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Discussion Starter · #1 ·
OK, so I do not roof everyday but on occasion do here and there! As I was doing a cut valley the otherday a thought came to mind. When the non-cut side wraps through the valley using dimensional shingles there is an opportunity for water to collect in the small areas that the laminated pieces are bonded to the base shingle. I assume the theory is that the vast majority of water flows out and over these small pockets what little is left will evaporate with air and sun? Obviously this is accepted practice, but just a thought that came to mind! Obviously one can adjust the pattern at times to minimize these from falling in the throat of the valley, but you cannot always....
 

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You can adjust where your shingles land,by cutting them back or by adding a piece.Just make sure to think ahead about the nail pattern.
 

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We run shingles vertical up the valley to create our clean straight line in valley. These shingles are placed under the cut side in a checkerboard pattern. I feel this gives the best look and protection.
 

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Discussion Starter · #4 ·
I had considered that, which I have referred to as Long Island or Tamko valley. I am using Landmark TL's, these are so thick that the extra layer of coverage would be, perhaps way to much. Also the top of shingle for this color(Shenandoah) is so dramatically different(very golden vs. the finish shigle which is warm reddish color) that this technique would stand out like a sore thumb. Although I think this method of valley work would be so much faster than cutting. Thank god for the guy who invented the "shear". The only down side I have seen so far is the amount of memory in these shingles from the positioning on the pallet. I think do to the extreme thicknesses in certain parts of the shingle. What a nice looking shingle though!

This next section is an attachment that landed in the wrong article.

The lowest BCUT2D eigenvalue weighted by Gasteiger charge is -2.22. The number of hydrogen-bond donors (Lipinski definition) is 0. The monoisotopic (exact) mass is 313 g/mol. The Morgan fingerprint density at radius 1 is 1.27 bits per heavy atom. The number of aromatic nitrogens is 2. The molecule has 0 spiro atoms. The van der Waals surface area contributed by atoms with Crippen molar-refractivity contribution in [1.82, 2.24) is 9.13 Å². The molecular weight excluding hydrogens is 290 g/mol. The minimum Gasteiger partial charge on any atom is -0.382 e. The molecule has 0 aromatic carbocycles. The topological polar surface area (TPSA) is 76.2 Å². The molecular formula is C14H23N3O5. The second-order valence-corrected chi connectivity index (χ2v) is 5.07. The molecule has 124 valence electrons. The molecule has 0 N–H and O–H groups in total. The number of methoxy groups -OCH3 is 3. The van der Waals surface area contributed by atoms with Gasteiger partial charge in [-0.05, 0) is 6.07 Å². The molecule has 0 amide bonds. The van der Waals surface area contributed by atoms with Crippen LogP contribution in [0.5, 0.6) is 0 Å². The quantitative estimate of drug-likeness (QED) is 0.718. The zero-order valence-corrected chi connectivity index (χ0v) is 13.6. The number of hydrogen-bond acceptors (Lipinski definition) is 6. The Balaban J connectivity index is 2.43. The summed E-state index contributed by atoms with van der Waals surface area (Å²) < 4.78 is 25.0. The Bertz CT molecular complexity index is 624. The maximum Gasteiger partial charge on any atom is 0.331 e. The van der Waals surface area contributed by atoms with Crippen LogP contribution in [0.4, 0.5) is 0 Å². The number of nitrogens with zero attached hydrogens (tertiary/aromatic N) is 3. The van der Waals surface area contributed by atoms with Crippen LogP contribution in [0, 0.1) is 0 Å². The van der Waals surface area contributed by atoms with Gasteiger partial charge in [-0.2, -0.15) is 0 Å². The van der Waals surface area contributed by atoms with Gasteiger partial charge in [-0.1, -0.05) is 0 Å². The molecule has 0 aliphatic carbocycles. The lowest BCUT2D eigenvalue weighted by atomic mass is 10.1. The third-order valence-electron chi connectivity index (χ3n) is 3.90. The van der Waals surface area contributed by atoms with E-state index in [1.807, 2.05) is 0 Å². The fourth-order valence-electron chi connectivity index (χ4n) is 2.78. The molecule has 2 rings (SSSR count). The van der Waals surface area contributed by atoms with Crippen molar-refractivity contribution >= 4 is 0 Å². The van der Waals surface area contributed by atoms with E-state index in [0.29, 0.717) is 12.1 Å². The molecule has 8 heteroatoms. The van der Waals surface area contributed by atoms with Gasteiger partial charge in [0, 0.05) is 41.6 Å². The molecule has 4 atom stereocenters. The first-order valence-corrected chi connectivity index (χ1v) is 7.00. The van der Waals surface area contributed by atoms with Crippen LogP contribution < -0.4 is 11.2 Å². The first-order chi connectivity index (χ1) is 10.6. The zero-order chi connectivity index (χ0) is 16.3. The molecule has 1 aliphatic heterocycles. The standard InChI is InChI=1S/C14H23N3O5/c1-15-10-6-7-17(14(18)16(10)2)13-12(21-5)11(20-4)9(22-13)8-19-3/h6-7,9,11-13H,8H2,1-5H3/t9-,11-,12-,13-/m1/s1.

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Usually with heavier shingles it is best to incorporate open valleys as they tend to not bend so well into closed valleyswithout cracking, plus the issue you had mentioned originally definitely can pose a problem under the right circumstances.

I honestly do not understand running a starter underneath the cut side as some guys do, it just adds more hump, and the nails tend to be closer to the valley than I would like ;).

The tamko method you refer to here we call the california method. Again the nails seem closer to the valley than I would like, although I suppose it is acceptable. With higher end shingles though I wouldn't be doing that, I think it looks cheaped out, providing you know what goes into a roof :laughing:.

Those landmarks are indeed a very nice looking shingle.
 

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Discussion Starter · #6 ·
So far I have 7 of 12 valleys done,I have not had much issue in shaping into the valley, we have been lucky with warmer than usual weather, and when it gets chilly, I have been using the chimney nearby to do "spot warming! I really wanted to do open cut valleys with copper pans , but the cost was prohibitive(approx. $2K more in materials alone), as open valleys are not common on the coast I figured not a big deal.
 

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I personally think that the california valley is junk. It looks ok, but I think it is asking for trouble. The laminates sometimes direct water under the cut side of the valley, and can slow the shedding of the water. It is in the MSA manual by certainteed, but I'm not sold. The best valley is the open valley, but most of the time with asphalt we end up doing the cut valley. Generally if the money is there, we are not doing an asphalt roof in the first place. Its either red cedar or something else.
 

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You can start in the valley and still get the necessary ofset required by the manufacturer. We do not run verticle valleys. I call them california Valleys. I don't like the look and the protection is debateable. See see points on both sides of the argument.
 

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Discussion Starter · #10 ·
In the same line of conversation. All the literature I have seen recomends that the cut side be pulled back from the valley and opened slighly from top to bottom. This makes sense to me. However, As I drive I look at all of the cuts that I see and rarely are they held back, hard to tell if the are opened slighlty. The cut appears to be less obvious when done in the throat of the valley. Which is corect, I hold them back and pitch them, is there truely a right and wrong?
 
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